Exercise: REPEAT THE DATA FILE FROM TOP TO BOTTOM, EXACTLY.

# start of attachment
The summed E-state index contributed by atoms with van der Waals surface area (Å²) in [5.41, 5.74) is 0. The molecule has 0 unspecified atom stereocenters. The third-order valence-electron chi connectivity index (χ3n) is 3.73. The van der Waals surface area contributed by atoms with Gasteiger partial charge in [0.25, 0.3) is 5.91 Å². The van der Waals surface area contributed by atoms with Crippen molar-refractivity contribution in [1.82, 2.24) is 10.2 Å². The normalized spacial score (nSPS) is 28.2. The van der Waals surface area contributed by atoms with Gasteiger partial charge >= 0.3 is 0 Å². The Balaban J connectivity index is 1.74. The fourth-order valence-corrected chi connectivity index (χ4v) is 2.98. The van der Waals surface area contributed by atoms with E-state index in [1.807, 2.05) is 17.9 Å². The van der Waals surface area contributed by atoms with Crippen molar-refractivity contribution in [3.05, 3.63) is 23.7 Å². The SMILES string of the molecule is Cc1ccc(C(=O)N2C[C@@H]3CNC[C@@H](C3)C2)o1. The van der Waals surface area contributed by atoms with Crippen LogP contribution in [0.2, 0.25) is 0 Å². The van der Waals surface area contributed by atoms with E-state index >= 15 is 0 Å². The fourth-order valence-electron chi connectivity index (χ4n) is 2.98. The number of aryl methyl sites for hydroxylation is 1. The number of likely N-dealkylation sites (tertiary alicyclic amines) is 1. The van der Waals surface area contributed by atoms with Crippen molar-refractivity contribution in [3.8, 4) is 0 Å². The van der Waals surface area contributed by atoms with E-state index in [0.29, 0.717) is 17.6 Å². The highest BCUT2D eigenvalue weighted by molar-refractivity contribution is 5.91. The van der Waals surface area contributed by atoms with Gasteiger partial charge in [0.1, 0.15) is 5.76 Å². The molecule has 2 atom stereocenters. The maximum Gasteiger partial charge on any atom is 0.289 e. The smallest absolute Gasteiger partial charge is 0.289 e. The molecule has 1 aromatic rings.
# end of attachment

The summed E-state index contributed by atoms with van der Waals surface area (Å²) in [5.41, 5.74) is 0. The molecule has 0 unspecified atom stereocenters. The third-order valence-electron chi connectivity index (χ3n) is 3.73. The van der Waals surface area contributed by atoms with Gasteiger partial charge in [0.25, 0.3) is 5.91 Å². The van der Waals surface area contributed by atoms with Crippen molar-refractivity contribution in [1.82, 2.24) is 10.2 Å². The normalized spacial score (nSPS) is 28.2. The van der Waals surface area contributed by atoms with Gasteiger partial charge >= 0.3 is 0 Å². The Balaban J connectivity index is 1.74. The fourth-order valence-corrected chi connectivity index (χ4v) is 2.98. The van der Waals surface area contributed by atoms with E-state index in [1.807, 2.05) is 17.9 Å². The van der Waals surface area contributed by atoms with Crippen molar-refractivity contribution in [3.05, 3.63) is 23.7 Å². The SMILES string of the molecule is Cc1ccc(C(=O)N2C[C@@H]3CNC[C@@H](C3)C2)o1. The van der Waals surface area contributed by atoms with Crippen LogP contribution in [0.2, 0.25) is 0 Å². The van der Waals surface area contributed by atoms with E-state index >= 15 is 0 Å². The fourth-order valence-electron chi connectivity index (χ4n) is 2.98. The number of aryl methyl sites for hydroxylation is 1. The number of likely N-dealkylation sites (tertiary alicyclic amines) is 1. The van der Waals surface area contributed by atoms with Crippen molar-refractivity contribution in [3.8, 4) is 0 Å². The van der Waals surface area contributed by atoms with E-state index in [0.29, 0.717) is 17.6 Å². The highest BCUT2D eigenvalue weighted by molar-refractivity contribution is 5.91. The van der Waals surface area contributed by atoms with Gasteiger partial charge in [0.1, 0.15) is 5.76 Å². The molecule has 2 atom stereocenters. The maximum Gasteiger partial charge on any atom is 0.289 e. The smallest absolute Gasteiger partial charge is 0.289 e. The molecule has 1 aromatic rings.